You’ve heard of Harvard, Stanford, and maybe even Ohio State University (Go Bucks!), but do you know about the oldest women’s college in the nation? It was established in 1772 by a group of women who walked over 500 miles from Pennsylvania to North Carolina. They entertained an idea that was radical for their time, which was that women should be educated the same as men. It eventually came to be called Salem College, a place of mystery, education, community, and empowerment where the word “spirit” has multiple meanings.
The college is located in the heart of Old Salem — not to be confused with the witch trials (that’s Massachusetts, not North Carolina). It was one of the places where the Moravian sect from the Czech Republic settled to flee from religious persecution. Although still possessing biases and prejudices, the Moravians were ahead of their time in accepting the value of women and practicing religious tolerance. The town construction began in 1766, and today it features trade shops, residence housing, churches, a tavern, museums, graveyards, and gardens that would excite any history enthusiast.
With a historical town, it is only natural that ghost stories would be told. At Salem College, it is an unofficial tradition to speak of the spirits to the first year students. Hauntings are fabled to occur in the picturesque May Dell — an outdoor amphitheater with architecture similar to that of the Romans — and in the maze of rooms in Gramley Library. In Babcock Residence Hall, it is tradition to say “hello” to Mary — a painting of the woman the dorm was named after, which is displayed in the entrance — to avoid a curse of thunderstorms or physical maladies that comes with disrespecting her.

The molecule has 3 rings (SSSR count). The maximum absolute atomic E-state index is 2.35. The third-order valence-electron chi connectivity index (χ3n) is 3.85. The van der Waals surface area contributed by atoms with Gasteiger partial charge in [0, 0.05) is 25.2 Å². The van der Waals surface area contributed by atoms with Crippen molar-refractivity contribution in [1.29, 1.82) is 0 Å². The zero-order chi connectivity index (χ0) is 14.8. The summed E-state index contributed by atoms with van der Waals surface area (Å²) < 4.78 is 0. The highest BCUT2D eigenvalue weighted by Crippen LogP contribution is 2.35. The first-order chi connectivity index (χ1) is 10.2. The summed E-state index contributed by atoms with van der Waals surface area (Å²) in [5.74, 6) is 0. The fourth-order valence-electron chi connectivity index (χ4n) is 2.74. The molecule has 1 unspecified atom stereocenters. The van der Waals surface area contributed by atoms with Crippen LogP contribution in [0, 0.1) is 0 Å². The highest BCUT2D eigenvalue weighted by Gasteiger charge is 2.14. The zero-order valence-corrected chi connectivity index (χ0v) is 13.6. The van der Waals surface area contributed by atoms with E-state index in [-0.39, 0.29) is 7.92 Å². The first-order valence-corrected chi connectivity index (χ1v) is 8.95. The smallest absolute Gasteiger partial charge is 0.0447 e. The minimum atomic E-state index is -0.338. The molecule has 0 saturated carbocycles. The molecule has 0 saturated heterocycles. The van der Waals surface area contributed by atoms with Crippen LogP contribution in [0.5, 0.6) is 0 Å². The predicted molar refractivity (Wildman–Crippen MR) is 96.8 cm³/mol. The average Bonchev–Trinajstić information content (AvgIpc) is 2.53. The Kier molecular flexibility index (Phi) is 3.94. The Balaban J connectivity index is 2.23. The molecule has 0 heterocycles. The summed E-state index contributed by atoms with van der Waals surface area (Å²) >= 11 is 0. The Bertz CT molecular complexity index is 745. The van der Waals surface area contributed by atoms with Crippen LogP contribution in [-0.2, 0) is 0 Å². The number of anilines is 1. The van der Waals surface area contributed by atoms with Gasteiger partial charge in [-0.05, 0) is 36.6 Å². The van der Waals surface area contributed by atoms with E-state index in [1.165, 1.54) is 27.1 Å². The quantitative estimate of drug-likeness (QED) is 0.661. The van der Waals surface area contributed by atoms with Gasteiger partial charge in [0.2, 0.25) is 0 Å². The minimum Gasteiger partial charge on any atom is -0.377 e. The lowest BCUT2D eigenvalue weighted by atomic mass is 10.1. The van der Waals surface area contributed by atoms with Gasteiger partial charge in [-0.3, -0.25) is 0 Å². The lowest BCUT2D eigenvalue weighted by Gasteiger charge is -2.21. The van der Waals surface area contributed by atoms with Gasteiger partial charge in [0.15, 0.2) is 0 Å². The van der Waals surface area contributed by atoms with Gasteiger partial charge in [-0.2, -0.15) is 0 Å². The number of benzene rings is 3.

My friends at school experienced things like having their computers turn on unexpectedly. One person was stuck in a closet for a while, although the door was not jammed or locked. True or not, the ghost stories of the school are appealing enough for the paranormal lovers while being mild enough for those with delicate sensitivities (or scaredy-cats like me).
At the core of the college is the spirit of education. Founded on the belief of empowering women through academia, Salem College is serious about leadership. The Celebration of Academic Excellence is an important rite of passage where students have the opportunity to share their research and work with the community.
While the school offers a variety of majors and minors from the sciences to business to the arts, some programs are admittedly stronger than others. The business, history, music, and English programs are especially strong. The dance program was recently made a major, along with many other newer programs.
The creative writing department, however, has a high professor turnover rate and now has three adjunct professors and one assistant professor. While I am a proud graduate of the creative writing program and believe in the capability of the professors, I have to admit I was very disappointed at times. I was particularly frustrated when the novel writing class was cut before my first year of school. It has never been available since.
The Fall Fest Wake Up Call by the class of 2013 featuring the Winston-Salem State University Drum Line.
Video courtesy of Jasmine Huff.